California Assembly Bill 2124 is currently on Governor Brown’s desk ready for signing. What’s AB2124? It’s a proposed law that would institute a pilot program in Los Angeles County that would allow for a judge to grant a dismissal, over the DA’s objection, on certain misdemeanor cases.
To understand why this is significant, a little background. A frequently sought after disposition in misdemeanor cases is what is known as a “formal diversion” or a “conditional plea.” In these type of cases, a defendant pleads guilty or no contest to a charge but is not sentenced. Sentencing is continued (delayed) for a set period of time during which time the defendant performs a variety of obligations: Community labor, community service, payment of restitution and/or fines, completes counseling or takes some court ordered classes. If whatever agreed on conditions are satisfied, the guilty or no contest plea is withdrawn, and the case is dismissed before sentencing. The benefit here is that the defendant can honestly say that he or she has never been convicted of a crime. This is most commonly seen in drug possession cases (deferred entry of judgment or “DEJ”) and prostitution cases (the prostitution diversion program). However, frequently the defense and prosecution arrive at this disposition in other cases as well.
So why this proposed law significant?
For decades, California law precludes judicial officers from dismissing any criminal cases unless the prosecutor agrees to allow it (usually as part of a plea bargain) or there is statutory authority to do so. A defendant always has an absolute right to an “open plea”, which guilty plea to all charges directly to the court. After an open plea, the court imposes a sentence without the prosecutor’s involvement. The court can impose any legal sentence. But the judge is not allowed to impose a formal diversion/conditional plea sentence on an open plea, since that would be a dismissal.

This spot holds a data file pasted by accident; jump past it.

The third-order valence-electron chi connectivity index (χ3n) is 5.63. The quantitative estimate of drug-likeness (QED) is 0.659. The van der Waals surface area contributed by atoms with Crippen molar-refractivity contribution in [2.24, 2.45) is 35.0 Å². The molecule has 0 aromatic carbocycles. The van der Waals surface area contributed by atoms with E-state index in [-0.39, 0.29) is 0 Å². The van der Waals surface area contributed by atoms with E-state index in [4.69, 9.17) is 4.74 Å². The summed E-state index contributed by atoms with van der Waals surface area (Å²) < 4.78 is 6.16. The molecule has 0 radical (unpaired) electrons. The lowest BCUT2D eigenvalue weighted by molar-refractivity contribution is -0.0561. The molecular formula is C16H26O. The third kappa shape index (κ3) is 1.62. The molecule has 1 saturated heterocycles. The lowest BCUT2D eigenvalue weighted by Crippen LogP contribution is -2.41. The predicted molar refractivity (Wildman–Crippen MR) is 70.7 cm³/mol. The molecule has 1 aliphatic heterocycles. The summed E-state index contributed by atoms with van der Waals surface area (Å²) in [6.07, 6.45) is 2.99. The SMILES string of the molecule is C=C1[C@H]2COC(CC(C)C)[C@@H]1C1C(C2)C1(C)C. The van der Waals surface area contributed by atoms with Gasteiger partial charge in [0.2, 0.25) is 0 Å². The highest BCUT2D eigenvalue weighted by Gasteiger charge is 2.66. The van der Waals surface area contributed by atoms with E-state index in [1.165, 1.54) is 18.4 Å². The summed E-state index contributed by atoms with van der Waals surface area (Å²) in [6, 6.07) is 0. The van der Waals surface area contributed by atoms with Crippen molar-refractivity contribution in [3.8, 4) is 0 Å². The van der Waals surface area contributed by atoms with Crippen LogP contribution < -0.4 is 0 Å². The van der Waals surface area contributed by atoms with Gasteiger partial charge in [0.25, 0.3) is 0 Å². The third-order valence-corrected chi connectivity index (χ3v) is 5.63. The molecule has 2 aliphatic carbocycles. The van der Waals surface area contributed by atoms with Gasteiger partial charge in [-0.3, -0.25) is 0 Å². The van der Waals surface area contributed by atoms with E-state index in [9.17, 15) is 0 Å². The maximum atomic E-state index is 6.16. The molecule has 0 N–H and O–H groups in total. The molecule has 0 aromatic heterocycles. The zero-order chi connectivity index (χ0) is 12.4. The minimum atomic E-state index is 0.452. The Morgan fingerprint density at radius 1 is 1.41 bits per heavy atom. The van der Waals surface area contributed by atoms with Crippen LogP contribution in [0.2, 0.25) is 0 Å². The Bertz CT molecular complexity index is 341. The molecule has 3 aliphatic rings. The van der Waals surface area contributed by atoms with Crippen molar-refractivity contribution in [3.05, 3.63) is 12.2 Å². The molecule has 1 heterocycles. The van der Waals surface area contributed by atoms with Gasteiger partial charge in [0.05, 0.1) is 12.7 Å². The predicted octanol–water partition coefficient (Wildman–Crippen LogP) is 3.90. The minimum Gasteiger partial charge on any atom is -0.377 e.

AB 2124 would allow a judicial officer to grant a formal diversion on certain misdemeanors, even over the prosecutors objection. Sounds good for defendants, right? Well, sure, but it’s interesting to note that the most common misdemeanors are absolutely not eligible for judicial diversion under the proposed law. Ineligible misdemeanor offenses include:
- Any sex crime which requires sex offender registration
- Any crime of domestic violence
- Any gun or ammunition case
- Any force or violence against a police officer
- Any misdemeanor manslaughter
- Any gang case, including gang injunctions
- Any environmental or workplace crime (fish and game, labor code, water code, etc.)
Plus, if you’ve been convicted of ANY misdemeanor in the prior 10 years, or a misdemeanor involving force or violence ever, or any felony then you are ineligible. Also, crimes which require mandatory jail sentences are ineligible.
So what common offenses would be eligible? The only common offenses that come to mind are vandalism and vandalism related offenses (graffiti, tagging), any assault or battery (as long as it is not domestic violence or involves a firearm), petty theft, grand theft or commercial burglary, receiving stolen property, sale of counterfeit merchandise. First time prostitution and drug possession would be eligible as well, but Los Angeles courts already have diversion in place for such offenses.
Additionally, it remains to be seen whether many judges will use their discretion to grant diversion on eligible cases or risk incurring the wrath of local courthouse prosecutors.
Bottom line: This law is an important step in tailoring appropriate punishments for misdemeanors, but it is very limited in scope. It also remains to be seen how it would work in practice.
If you or a loved one is charged with a misdemeanor or any crime in Los Angeles County or anywhere in California, contact The Law Offices of Jerod Gunsberg for a free and confidential consultation at (323) 633-3423 or by using our confidential contact form.